The complete Non-Stop New York.
A murder mystery thirller reaches its climax high over the Atlantic Ocean in the 1937 film Non-Stop New York. Based on the novel Sky Steward by Ken Attwill, the film is directed by Robert Stevenson, who would also direct King Solomon's Mines that same year for that same company and go on to direct 19 films for Walt Disney including Old Yeller, The Absent-Minded Professor, Darby O'Gill and the Little People, In Search of the Castaways, Mary Poppins, Blackbeard's Ghost, The Love Bug and Island at the Top of the World. Like King Solomon's Mines, Non-Stop New York purports to star Anna Lee as he heroine. However it is pretty clear what the star of the show really is.
For the most part the film is a fairly typical crime drama. Lee plays a down-on-her luck actress trying to make her way in New York City when a very nice man buys her a coffee. Rather than take her to an island with a giant ape on it, this gentleman lures her back to his apartment with the promise of food and nothing but the best of intentions. While there she stumbles upon a homeless man who has broken into the apartment in search of food, and everybody is stumbled upon by the gang of hoods who have come seeking the nice man. It turns out that the gentleman is a lawyer whose bout of conscience has forced him to quit the mob. The hapless homeless man escapes and Lee's character is forcibly ejected, after which the lawyer meets his untimely end.
Continuing with her own plans to take a steamer back to her native England, Lee is trailed and framed up by one of the mob hoodlums. Taken into custody when the ship docks, she is bum-rushed to prison from which she cannot point the finger at the crooks and exonerate the homeless man who has been pegged with the crime. Once she is out of jail, her attempts to confess to Scotland Yard are thwarted by the lead mobster and his crony, who have followed just to make sure (as well as cash the lawyer's bonds). Confident that she's no longer a threat, the mob boss assumes the identity of a Paraguayan general and boards a transatlantic flight for New York. However his trail has been lit onto by a con artist and blackmailer, and Scotland Yard is suspicious of him. Unable to assuage her conscience, Lee stows away on the same flight with the mob boss, the blackmailer, and the detective.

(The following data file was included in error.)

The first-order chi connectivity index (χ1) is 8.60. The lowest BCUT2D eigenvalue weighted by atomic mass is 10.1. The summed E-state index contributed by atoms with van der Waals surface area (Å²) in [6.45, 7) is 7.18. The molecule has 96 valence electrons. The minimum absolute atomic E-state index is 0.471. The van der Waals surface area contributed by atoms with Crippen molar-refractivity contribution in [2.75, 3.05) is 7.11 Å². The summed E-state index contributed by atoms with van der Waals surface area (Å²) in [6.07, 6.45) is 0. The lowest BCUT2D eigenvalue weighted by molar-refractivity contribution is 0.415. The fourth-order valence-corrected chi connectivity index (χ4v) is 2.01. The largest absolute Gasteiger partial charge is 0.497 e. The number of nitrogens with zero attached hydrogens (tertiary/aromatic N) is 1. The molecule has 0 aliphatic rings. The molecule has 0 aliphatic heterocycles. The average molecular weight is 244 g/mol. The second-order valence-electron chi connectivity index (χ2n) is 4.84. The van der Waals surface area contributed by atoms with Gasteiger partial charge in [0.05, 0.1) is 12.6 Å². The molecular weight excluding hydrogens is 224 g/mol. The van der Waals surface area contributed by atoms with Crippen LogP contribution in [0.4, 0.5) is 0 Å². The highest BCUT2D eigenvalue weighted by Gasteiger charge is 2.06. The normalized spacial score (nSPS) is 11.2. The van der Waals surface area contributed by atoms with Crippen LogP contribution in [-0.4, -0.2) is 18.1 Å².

It's all fairly typical stuff, and one suspects that filmmakers knew it. Therefore they had to punch it up a bit with a Scientifictional flying boat which was described by the New York Times review to be “as richly imaginative as a front-cover of Popular Science or a Buck Rogers space ship.” During the interwar years, flying boats were considered the high-end of intercontinental travel. While zeppelins have gone down in history as the iconic transportation technology of the time, flying boats had a definite advantage in speed. As fixed-wing, propeller driven aircraft, they had an added bonus of taking off and landing on water, which limited their use in landlocked areas but enabled the to provide direct links between the UK, its African colonies and New York.
Like zeppelins, trains and ocean liners, flying boats slowly phased out after World War II thanks to new methods of travel that better met the needs of mass transportation. All four modes of transportation focused on luxury, which Non-Stop New York demonstrates with its flying boat's Streamline Moderne cabins. One of the most reknowned of the flying boats - the Short S23 “Empire” - had a capacity for 24 passengers during the day and 16 for overnight travel. The film version had a full lounge and outdoor viewing platforms(!). Flying boats and zeppelins were the train and ocean liner paradigm put into the sky, and though flying boats were faster they could still not compete with the speed and capacity of the jet airliner nor the flexibility of the personal automobile.
The fact that I have now spent two paragraphs talking about the titular aircraft and two others simply summarizing the film's plot should tell you all you need to know about the quality of the film. The only real reason for watching is indeed the flying boat and its clean Thirties Deco lines, doing as best as you can with a story that could just as easily have happened on a steamer while adding yet another anachronous technology to your imaginary repetoire.